Scientists suspect new genetic risk factor for late onset Alzheimer's disease
Three new, separate research studies suggest that a gene or genes on chromosome 10 may be risk factors for late onset Alzheimer's disease (AD). The findings, reported in the December 22, 2000, issue of Science, are important new evidence that more than one gene may play a role in development of AD later in life.
AD is a progressive, degenerative disorder, characterized by amyloid plaques and neurofibrillary tangles in the brain, resulting in loss of memory and, finally, in loss of mental and physical function. Scientists involved in the trio of studies reported today by teams at a number of different laboratories think that this newly discovered genetic influence on late onset AD may possibly involve the processing of the amyloid ß protein (Aß), a peptide important in the formation of AD's hallmark amyloid plaques.
For the past several years, a particular form of the apolipoprotein E (APOE) gene on chromosome 19 has been the only widely recognized genetic risk factor in late onset Alzheimer's disease. Scientists have long suspected that more than one gene may be involved in increasing an individual's risk of developing late onset AD. Some reports have shown evidence of a risk factor gene on a region of chromosome 12, and investigators worldwide have searched intensively for other genes, on other chromosomes, that might also play a role.
The studies reported in Science this week were funded by the National Institute on Aging (NIA) and the National Institute of Mental Health (NIMH), parts of the National Institutes of Health (NIH). Scientists at these Institutes note that the findings are part of an accelerating pace of exciting research on AD.
"With the aging of the baby boomers, the urgency to understand Alzheimer's disease increases every day," says NIA Director Richard J. Hodes, M.D. "These findings of genetic loci associated with the disease can help us further identify the risk factors and describe the biological mechanisms at work in AD, bringing new promise in the search for ways to diagnose, treat, or prevent this devastating illness."
Steven E. Hyman, M.D., director of NIMH, says, "It is gratifying that three separate groups using different methods and datasets have implicated chromosome 10. We expect these important studies to set the groundwork for the discovery of a new gene that contributes to the vulnerability to Alzheimer's disease."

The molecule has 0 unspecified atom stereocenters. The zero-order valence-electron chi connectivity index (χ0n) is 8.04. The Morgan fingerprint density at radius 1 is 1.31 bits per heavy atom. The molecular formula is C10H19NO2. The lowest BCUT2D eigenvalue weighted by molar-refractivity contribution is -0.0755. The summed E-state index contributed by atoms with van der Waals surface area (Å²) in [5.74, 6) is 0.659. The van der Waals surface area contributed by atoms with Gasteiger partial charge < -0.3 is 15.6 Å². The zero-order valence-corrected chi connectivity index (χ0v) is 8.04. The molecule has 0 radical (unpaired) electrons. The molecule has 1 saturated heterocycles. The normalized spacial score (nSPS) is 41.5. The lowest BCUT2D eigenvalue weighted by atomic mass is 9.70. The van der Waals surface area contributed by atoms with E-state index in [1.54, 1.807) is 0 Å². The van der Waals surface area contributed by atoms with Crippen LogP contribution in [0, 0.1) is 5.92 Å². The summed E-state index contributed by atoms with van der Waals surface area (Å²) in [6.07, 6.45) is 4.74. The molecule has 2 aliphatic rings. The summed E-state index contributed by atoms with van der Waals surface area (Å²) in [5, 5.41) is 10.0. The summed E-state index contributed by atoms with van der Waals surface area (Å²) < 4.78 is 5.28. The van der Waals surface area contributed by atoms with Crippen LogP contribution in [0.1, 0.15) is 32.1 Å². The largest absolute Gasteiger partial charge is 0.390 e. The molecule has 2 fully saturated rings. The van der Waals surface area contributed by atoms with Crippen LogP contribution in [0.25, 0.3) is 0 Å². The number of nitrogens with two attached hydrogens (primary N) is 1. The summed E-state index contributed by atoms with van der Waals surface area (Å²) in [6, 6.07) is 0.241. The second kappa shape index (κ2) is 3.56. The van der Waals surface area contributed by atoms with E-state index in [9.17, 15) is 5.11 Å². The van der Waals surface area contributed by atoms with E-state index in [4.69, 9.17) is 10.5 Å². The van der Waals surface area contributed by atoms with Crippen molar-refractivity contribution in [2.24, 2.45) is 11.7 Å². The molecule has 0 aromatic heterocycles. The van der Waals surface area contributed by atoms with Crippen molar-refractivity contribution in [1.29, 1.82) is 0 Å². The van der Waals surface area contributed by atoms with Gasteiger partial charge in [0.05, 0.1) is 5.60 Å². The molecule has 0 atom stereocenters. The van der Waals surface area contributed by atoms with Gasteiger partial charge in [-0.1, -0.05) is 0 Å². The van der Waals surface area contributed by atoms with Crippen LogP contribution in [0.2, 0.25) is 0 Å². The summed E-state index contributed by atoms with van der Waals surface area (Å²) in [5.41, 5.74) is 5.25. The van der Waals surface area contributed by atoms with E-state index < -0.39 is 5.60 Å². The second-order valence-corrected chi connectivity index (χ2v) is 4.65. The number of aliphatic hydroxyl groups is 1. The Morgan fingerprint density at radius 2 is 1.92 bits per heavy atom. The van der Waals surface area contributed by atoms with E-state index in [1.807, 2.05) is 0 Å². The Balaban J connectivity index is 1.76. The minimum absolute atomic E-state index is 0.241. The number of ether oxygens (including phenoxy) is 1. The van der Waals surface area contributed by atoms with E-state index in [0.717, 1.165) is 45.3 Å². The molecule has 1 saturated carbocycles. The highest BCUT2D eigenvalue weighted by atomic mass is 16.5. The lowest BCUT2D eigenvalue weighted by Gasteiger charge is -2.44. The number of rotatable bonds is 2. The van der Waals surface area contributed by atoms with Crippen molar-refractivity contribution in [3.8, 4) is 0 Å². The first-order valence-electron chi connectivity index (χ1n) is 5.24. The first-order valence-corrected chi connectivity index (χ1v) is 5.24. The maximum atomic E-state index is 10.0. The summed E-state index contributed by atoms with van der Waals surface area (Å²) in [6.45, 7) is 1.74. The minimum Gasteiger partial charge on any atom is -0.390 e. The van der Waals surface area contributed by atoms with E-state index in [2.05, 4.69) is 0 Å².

Even with such progress, considerably more testing to pinpoint the identity of the suspect genes needs to be done, researchers say. Scientists will have to sort through each of the hundred or so genes in these chromosome regions to find the gene or genes that might be at work in AD.
These latest findings involve:
- Alison Goate, Ph.D., Washington University School of Medicine, St. Louis, Mo., and colleagues at the Mayo Clinic, Jacksonville, Fla.; University of Wales College of Medicine, Cardiff; Institute of Psychiatry, London, U.K.; and Institut de Biomedicina de Valencia-CSIC, Spain -- Goate's group confirmed their preliminary observation last year that chromosome 10 might harbor a genetic risk factor for late onset AD. Their latest analysis is the second of a two-stage screen, looking at the genetics of hundreds of pairs of siblings, each of whom had developed AD. Here, the group narrowed its focus to a specific region on chromosome 10 "suggestive" of a link with AD. The AD susceptibility gene in this region of chromosome 10, the group suggests, could be as important as APOE in its influence.
- Michael Hutton, Ph.D., and Steven Younkin, M.D., Ph.D., of the Mayo Clinic in Jacksonville, Fla., and their colleagues at Mayo and the Southwest Foundation for Biomedical Research, San Antonio, Tex. - The Hutton/Younkin study, which was spearheaded by Mayo's Nilufer Ertekin Taner, M.D., conducted a detailed analysis of large AD families, looking at genetic factors among 124 people in five families where the founding AD patient had high blood levels of Aß42, a specific form of Aß thought to be a marker for eventual development of late onset AD. They found that the level of Aß42 in the blood of family members was linked to the same small region of chromosome 10 identified in the Goate study, suggesting that the new AD susceptibility locus acts to elevate Aß42.